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Alcohol Awareness

Category: Heart Health
Heart Health

Alcohol consumption is a growing health concern in Ireland. Drinking too much alcohol has been linked to many health conditions including liver damage, high blood pressure and obesity.

  • Do you worry about how much alcohol you drink?
  • Are you aware how many standard drinks you consume per week?
  • What do we mean when we say a standard drink?

This information is designed to help you make informed choices when it comes to drinking alcohol.




One standard drink contains 10g of pure alcohol.


However, alcohol is not the only ingredient in an alcoholic drink. So, when other ingredients such as sugar, wheat/barley or grapes are added to different forms of alcoholic beverages it means they will each have a different level of alcohol in them. This is known as the % alcohol by volume (ABV). For example a wine may have 13-14% ABV, beer 4-6% or spirits up to 40% ABV.



1 standard drink is equal to

Half a pint of lager

Standard pub measure spirit

Small glass of wine (125ml)

But it’s not that easy, many common servings of drinks contain more than one standard drink for example:


Drink serving:

Standard drinks:

Pint Lager/stout (568mls)


Pint Cider


Quarter bottle wine


Full bottle of wine


Alco pop


Pub measure  spirit


Half pint lager



There are also many beers, wines and spirits with different alcohol strengths, they may have a higher alcohol content than standard drinks and therefore contain more alcohol per standard serving. The % ABV is the total amount of alcohol in 1 Litre of that drink.




Irish recommendations suggest the following limits to be at 'low risk' of developing alcohol-related illness:

  • Adult men should drink less than 17 standard drinks per week
  • Adult women should drink less than 11 standard drinks per week
  • Children should not consume alcohol
  • Don’t drink more than 5 standard drinks of alcohol in one sitting
  • Include at least 2 alcohol free days per week.




You may now realise that you have been drinking more alcohol than you thought. People who regularly drink more than the recommended “low risk” level of alcohol can have many side effects including low energy, stress, depression, impotence, high blood pressure, memory loss, risk of injury. Consuming significantly more alcohol than the recommendations can lead to:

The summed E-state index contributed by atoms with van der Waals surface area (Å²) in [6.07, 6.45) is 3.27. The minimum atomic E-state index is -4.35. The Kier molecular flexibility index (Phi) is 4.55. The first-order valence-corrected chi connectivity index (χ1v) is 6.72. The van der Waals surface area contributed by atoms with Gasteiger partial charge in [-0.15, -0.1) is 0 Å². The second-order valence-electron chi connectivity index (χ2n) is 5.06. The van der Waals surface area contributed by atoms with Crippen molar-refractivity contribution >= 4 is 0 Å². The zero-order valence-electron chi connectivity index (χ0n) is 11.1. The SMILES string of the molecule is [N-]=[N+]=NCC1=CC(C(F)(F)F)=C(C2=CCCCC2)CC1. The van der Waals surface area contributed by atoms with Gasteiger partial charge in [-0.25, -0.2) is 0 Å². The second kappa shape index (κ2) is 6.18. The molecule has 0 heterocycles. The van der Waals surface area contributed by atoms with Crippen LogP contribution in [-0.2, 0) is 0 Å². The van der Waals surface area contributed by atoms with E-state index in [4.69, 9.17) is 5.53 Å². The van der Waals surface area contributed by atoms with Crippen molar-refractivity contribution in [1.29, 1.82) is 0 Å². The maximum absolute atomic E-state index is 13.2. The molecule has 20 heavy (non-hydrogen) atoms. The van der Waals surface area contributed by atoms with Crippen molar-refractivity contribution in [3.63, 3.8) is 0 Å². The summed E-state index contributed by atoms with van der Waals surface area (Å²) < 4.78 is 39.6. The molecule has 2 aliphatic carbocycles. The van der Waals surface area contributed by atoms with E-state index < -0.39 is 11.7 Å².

• Increased risk of developing long-term health conditions such as liver disease, certain cancers and high blood pressure
  • Greater than 3 times increased risk of developing mouth cancer
  • Three times increased  chance of suffering a stroke
  • Heavy drinking can also have negative effects on mental and emotional health.




As well as the damaging health effects of alcohol, most alcoholic beverages contain a lot of calories. One standard drink contains 70kcals. Other ingredients in alcoholic drinks also contribute significantly to calories such as sugar (mixers), cream, soft drinks or fruit juices. Alcoholic drinks have very little other nutrients and so are said to provide “empty calories” which may contribute to increased body weight and obesity. 

Drinking alcohol is not advised if you are pregnant or trying to get pregnant. Drinking too much alcohol can reduce your chances of conceiving, may damage the development of the unborn baby and could even lead to miscarriage. If you do decide to drink alcohol, avoid it during the first 3 months of pregnancy and limit intake to no more than 2 standard drinks once or twice per week.

If you are breastfeeding, drinking 1-2 standard drinks of per week may be ok but more than this is not advised as alcohol can travel from the mothers system to the baby in small amounts through breast milk. Avoid drinking alcohol just before a feed.




If you would like to reduce the amount of alcohol you are drinking try some of these tips:

  • Decide how much you plan to drink at the start of the day/evening and stick to it. It might help to limit how much money you bring out or to tell people you are making this effort so that they can support you
  • Avoid drinking if you are feeling angry, sad, upset or confused as it is more likely to make you feel worse
  • Go out later in the evening so you don’t start drinking too early
  • If you are drinking at home use a small glass for beer/wine or buy a spirit measure so you can keep track of what you are consuming
  • Always eat before you drink so your body absorbs alcohol slower and alternate between water/non-alcoholic drinks and alcoholic drinks throughout the night
  • Don’t drink alcohol if you are thirsty. Avoid salty snacks such as nuts or crisps as they will make you thirstier and are also high in fat
  • Drink slowly and avoid situations that lead to drinking fast such as drinking games or rounds
  • Choose smaller servings – a half pint, small can, small glass of wine or single measure of spirits
  • Switch high sugar high calorie mixers for low calorie alternatives such as sugar free or diet soft drinks and low calorie soda water


For further information on alcohol guidelines please consult the following websites:,,,


Created by Catherine Shortall, on behalf of the Cardiology Interest Group, October 2013.

Review date: October 2015

© 2013 Irish Nutrition and Dietetics Institute, INDI. All rights reserved. May be reproduced in its entirety provided source is acknowledged. This information is not meant to replace advice from your medical doctor or individual counselling with a dietitian/clinical nutritionist. It is intended for educational and informational purposes only.

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